An obscure 70's French Dracula movie starring Peter Cushing? Point the way, right? Wrong. In the film, Cushing is an actor who plays a vampire (a role I don't think he ever played before in a real film). When the studio finds out he wants to stop making horror films, they send two writers out to his castle for the weekend to see what's up. They bring along their girlfriends, one played by French star Miou-Miou, who is seen naked while singing a long song about monsters. People talk and talk and talk. Cushing shows his old scrapbook which is filled with real pictures of him in his movies. There's some blood here and there and I was most surprised to see Alida Valli playing Cushing's wife. I think it's supposed to be a comedy, but I forgot to laugh. It's a long bore.
Saturday, May 12, 2012
Big boring drama. I guess that's why someone on the imdb described it as "film noir", one of the genres that I rarely am able to enjoy. A barber shop is a front for some bookies. When some guy can't pay his gambling debts, he gets beaten up and then commits suicide (in a truck full of eggs) so his wife can collect the insurance money. Darren McGavin plays a cop who wants to bust the thing wide open. Unfortunately, some of the police force is in on it, too. Some characters go out to eat where some singer named Bobby Helms sings an annoying song called "Jacqueline". There's one really cool fight scene in the middle and the bad guys set off a bomb or something in McGavin's house. Unfortunately, I didn't care what happened to anyone, it's boring and the performances are wooden. Not my kind of movie either. The year after this, director Paul Wendkos made Gidget, of all things.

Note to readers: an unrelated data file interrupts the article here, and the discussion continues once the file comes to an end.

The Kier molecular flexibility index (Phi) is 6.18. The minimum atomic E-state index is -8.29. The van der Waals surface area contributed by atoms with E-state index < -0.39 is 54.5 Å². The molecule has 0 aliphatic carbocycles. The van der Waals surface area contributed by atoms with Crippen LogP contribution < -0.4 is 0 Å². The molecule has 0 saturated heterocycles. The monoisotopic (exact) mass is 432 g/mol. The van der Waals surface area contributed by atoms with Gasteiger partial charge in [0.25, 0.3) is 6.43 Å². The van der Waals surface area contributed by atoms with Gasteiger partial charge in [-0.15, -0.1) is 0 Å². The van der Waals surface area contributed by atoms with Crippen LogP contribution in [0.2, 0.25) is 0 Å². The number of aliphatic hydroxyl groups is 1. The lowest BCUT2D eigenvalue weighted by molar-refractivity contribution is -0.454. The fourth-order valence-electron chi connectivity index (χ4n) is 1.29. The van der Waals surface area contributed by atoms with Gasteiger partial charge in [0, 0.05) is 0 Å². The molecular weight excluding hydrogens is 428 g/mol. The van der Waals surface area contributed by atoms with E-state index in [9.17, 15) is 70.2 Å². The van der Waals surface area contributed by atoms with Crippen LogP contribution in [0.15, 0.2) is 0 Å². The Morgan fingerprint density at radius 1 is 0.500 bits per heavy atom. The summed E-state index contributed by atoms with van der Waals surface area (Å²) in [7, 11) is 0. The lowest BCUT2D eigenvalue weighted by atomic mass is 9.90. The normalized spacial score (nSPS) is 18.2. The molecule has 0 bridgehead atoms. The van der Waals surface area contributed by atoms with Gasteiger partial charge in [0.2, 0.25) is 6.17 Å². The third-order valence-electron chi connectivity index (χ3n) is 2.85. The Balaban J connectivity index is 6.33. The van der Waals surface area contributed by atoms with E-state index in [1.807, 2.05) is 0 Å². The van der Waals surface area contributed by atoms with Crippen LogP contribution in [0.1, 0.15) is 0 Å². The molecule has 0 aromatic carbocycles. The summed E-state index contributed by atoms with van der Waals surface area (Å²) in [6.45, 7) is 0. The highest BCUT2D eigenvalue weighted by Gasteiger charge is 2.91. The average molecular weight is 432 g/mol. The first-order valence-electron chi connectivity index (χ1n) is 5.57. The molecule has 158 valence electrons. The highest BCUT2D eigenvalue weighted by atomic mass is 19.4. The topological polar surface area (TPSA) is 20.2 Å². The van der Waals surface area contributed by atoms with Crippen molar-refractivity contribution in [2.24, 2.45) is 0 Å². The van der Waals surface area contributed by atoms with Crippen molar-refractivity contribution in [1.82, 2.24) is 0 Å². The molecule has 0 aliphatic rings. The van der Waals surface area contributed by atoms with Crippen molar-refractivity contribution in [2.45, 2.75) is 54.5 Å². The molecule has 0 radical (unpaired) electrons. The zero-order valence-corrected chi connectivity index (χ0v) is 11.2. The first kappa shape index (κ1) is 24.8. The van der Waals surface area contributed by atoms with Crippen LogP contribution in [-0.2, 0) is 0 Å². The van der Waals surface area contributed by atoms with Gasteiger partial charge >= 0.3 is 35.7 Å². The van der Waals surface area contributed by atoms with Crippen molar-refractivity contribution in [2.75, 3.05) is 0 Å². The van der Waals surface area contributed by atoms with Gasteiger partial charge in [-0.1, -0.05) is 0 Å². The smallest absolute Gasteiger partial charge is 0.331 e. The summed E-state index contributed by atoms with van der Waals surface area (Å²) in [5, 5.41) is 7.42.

Friday, May 11, 2012
So the same year that Jaws 2 came out, we also got Piranha and this. Wayne Crawford (who had already been in God's Bloody Acre (1975), by the same director, Harry Kerwin) plays a marine biology student who is testing the ocean out near a chemical plant. The plant's owner, played by character actor Bert Freed, has him arrested by the sheriff (played by William Kerwin, Harry's brother and star of the H. G. Lewis classics Blood Feast (1963) and Two Thousand Maniacs (1964)). People out swimming or fishing are getting attacked and killed by barracuda. Crawford gets out of jail and does some more testing (at one point he has a couple barracuda heads on a desk!) Eventually he finds out that the chemicals are making the fish hypoglycemic and that is what makes them attack! There is even something more sinister afoot, as he soon finds out. The attacks are not gory and even when someone finds a head on the beach you really don't see anything. It's still pretty fun to watch and keeps you guessing. This was Harry Kerwin's last movie (he died in 1979).
Tuesday, May 8, 2012
This hard-hitting crime drama made me gasp a couple times. It starts out with a government type at a desk giving us a history lesson. The Purple Gang was a real syndicate made up of teenagers in Detroit during prohibition. In this dramatization, they are led by Robert Blake (he still looked very young despite actually being 25). They easily get protection money from everyone and kill a welfare worker who is trying to help them!! They want a police lieutenant (Barry Sullivan) out of the way, but when he won't resign, they scare his pregnant wife (while wearing stockings over their heads) into jumping through a window! Eventually the mafia moves into the territory and Blake gets more psychotic as it goes on. Great line of narration: "Marijuana...in a tulip."